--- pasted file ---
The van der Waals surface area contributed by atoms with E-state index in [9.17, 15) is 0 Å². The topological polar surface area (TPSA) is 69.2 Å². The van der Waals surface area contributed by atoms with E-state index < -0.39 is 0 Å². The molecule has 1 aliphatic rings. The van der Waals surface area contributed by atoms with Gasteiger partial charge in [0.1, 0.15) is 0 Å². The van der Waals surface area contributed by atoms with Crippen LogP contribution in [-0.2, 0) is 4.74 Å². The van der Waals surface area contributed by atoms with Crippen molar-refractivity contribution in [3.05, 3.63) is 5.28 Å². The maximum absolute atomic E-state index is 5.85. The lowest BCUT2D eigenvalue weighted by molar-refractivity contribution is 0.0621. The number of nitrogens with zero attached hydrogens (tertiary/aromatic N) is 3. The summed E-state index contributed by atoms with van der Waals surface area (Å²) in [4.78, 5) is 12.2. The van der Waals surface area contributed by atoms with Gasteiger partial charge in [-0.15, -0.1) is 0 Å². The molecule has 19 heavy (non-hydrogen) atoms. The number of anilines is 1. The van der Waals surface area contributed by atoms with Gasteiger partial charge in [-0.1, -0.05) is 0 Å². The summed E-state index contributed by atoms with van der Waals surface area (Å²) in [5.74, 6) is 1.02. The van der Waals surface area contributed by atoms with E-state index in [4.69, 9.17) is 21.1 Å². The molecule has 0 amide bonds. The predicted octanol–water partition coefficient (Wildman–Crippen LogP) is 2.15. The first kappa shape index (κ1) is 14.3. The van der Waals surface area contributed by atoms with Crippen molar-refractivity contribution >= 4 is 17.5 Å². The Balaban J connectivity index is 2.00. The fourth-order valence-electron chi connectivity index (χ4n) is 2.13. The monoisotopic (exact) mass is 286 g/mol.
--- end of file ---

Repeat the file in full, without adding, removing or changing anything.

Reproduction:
The van der Waals surface area contributed by atoms with E-state index in [9.17, 15) is 0 Å². The topological polar surface area (TPSA) is 69.2 Å². The van der Waals surface area contributed by atoms with E-state index < -0.39 is 0 Å². The molecule has 1 aliphatic rings. The van der Waals surface area contributed by atoms with Gasteiger partial charge in [0.1, 0.15) is 0 Å². The van der Waals surface area contributed by atoms with Crippen LogP contribution in [-0.2, 0) is 4.74 Å². The van der Waals surface area contributed by atoms with Crippen molar-refractivity contribution in [3.05, 3.63) is 5.28 Å². The maximum absolute atomic E-state index is 5.85. The lowest BCUT2D eigenvalue weighted by molar-refractivity contribution is 0.0621. The number of nitrogens with zero attached hydrogens (tertiary/aromatic N) is 3. The summed E-state index contributed by atoms with van der Waals surface area (Å²) in [4.78, 5) is 12.2. The van der Waals surface area contributed by atoms with Gasteiger partial charge in [-0.15, -0.1) is 0 Å². The molecule has 19 heavy (non-hydrogen) atoms. The number of anilines is 1. The van der Waals surface area contributed by atoms with Gasteiger partial charge in [-0.1, -0.05) is 0 Å². The summed E-state index contributed by atoms with van der Waals surface area (Å²) in [5.74, 6) is 1.02. The van der Waals surface area contributed by atoms with E-state index in [4.69, 9.17) is 21.1 Å². The molecule has 0 amide bonds. The predicted octanol–water partition coefficient (Wildman–Crippen LogP) is 2.15. The first kappa shape index (κ1) is 14.3. The van der Waals surface area contributed by atoms with Crippen molar-refractivity contribution >= 4 is 17.5 Å². The Balaban J connectivity index is 2.00. The fourth-order valence-electron chi connectivity index (χ4n) is 2.13. The monoisotopic (exact) mass is 286 g/mol.